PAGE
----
The scene takes place at the end of the battle, on the heights of Constantinople. In the background, the city stretches along the Golden Horn. The horizon line placed very high, the imposing architecture with its ancient columns, the smoke of the fires which obscures a stormy sky, the foreground occupied by hostile horsemen, the faces of the Crusaders plunged into a worrying half-light, everything suggests the violence of the "French". Baldwin of Flanders, mounted on a horse still excited by the battle and trampling on helmets and ensigns, towers over an old man who implores his clemency: clothed in a derisory purple, supported by a young woman, he is placed in full light, in a stark contrast to the winners.

Among the crusaders, behind Baudouin we can see the Venetian Enrico Dandolo, his head covered with a helmet surrounded by ermine fur. Carrying the standards of the crusaders, in sinister red and black colors, the Latin chiefs accompany the Count of Flanders. On both sides of this troop, the signs of the Greeks' defeat are everywhere: kneeling soldiers, women crushed in pain, scenes of looting in the background. The darkened colors are barely lit by the bent back of a young captive who holds a passed out woman in her arms. Another woman sank down at the foot of an old man held back by a crusader: it may be the Patriarch of Constantinople, who refuses to submit to the Pope and restore the "unity" of the two Churches broken by the schism of 1054.


The Hall of the Crusades at the Palace of Versailles was imagined in 1837, after the Ottoman Sultan Mahmoud II had offered Louis-Philippe the door of the knights of the order of the hospital of Saint-Jean-de-Jerusalem, installed in Rhodes in the XIVe century. This Hall responds to a political intention: to demonstrate the desire for reconciliation between the Orleanists and the Legitimists, whose families enjoyed cultivating the memory of the Crusades. But Delacroix’s painting stands out from this political and historical program, and it is more reminiscent of a work that had won him great success in 1824, in the midst of the Greek War of Independence: The Massacres of Scio, whose composition and subject present similar features with the Capture of Constantinople by the Crusaders.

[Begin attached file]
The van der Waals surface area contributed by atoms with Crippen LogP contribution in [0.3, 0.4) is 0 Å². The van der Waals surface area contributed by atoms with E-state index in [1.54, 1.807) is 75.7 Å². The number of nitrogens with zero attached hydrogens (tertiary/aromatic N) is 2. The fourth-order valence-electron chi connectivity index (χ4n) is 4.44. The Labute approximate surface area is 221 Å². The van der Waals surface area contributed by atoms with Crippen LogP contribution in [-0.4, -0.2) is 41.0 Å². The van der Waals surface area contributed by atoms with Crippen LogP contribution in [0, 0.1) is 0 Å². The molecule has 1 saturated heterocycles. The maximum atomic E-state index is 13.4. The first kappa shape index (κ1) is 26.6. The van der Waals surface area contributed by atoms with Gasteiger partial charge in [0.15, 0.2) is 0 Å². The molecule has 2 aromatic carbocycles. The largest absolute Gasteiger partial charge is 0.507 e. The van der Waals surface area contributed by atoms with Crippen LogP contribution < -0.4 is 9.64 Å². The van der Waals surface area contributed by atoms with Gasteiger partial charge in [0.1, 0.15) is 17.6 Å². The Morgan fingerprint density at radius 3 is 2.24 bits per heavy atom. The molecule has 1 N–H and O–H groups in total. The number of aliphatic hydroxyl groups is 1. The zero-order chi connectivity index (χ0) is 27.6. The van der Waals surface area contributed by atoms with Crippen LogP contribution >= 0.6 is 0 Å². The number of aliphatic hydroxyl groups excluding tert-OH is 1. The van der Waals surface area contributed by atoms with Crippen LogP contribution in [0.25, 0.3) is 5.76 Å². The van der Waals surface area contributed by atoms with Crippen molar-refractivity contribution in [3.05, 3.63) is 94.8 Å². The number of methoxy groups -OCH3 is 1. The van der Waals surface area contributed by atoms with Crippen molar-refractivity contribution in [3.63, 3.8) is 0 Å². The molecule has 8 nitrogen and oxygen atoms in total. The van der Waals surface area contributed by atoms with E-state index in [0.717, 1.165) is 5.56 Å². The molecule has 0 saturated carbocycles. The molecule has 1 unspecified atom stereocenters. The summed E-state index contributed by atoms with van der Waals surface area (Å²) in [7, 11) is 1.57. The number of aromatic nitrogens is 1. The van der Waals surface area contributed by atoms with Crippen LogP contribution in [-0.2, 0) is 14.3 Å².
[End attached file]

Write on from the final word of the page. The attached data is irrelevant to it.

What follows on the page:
The Capture of Constantinople by the Crusaders, which, by the richness of the decorations, recalls Rubens as much as orientalist painting, differs from the other paintings that the neoclassical painters (Papety, Odier, Blondel) composed on a similar theme for the Louis-Philippe museum: capture of Jerusalem , Edessa, Antioch, Tripoli, etc ... To the crusaders illuminated by the sun, crosses clearly visible on the bright banners, to the univocal scenes showing the triumph of arms and force, Delacroix prefers a tumultuous atmosphere, ambivalent, a dark climate, where we do not see any cross, neither Greek nor Latin. Darkening the glory of Baudoin, conqueror of an empire long coveted by the greed of Westerners, he draws attention to the distress of the Greeks: a tragic vision of a crusade in which the French and the Venetians heroically plunder one of the lesser cities. most famous of the Orient.

  • Louis Philippe
  • Three Glorious
  • Museum of the History of France
  • crusades
  • history painting
  • Innocent III (pope)
  • Montferrat (Boniface de)
  • Flanders (Baudouin de)
  • Egypt
  • Venice
  • Isaac II Angel
  • architecture
  • fire
  • rider
  • Church
  • Versailles
  • Mahmoud II
  • Orientalism
  • Jerusalem
  • romanticism
  • looting


Jean Flori, The Crusades, Editions Jean-Paul Gisserot, 2001.

Jacques Heers, Fall and death of Constantinople, Perrin, Tempus, 2007.

Michel Butor, Dialogue with Delacroix, Virgile editions, 2008.

Sébastien Allard et alii, Eugène Delacroix, El Viso, 2011.

Michel Balard, Crusades and the Latin East, Armand Colin, 2017.

Sébastien Allard and Côme Fabre (dir.), Delacroix, Hazan-Musée du Louvre, 2018.

To cite this article

Christophe CORBIER, "The Capture of Constantinople by the Crusaders"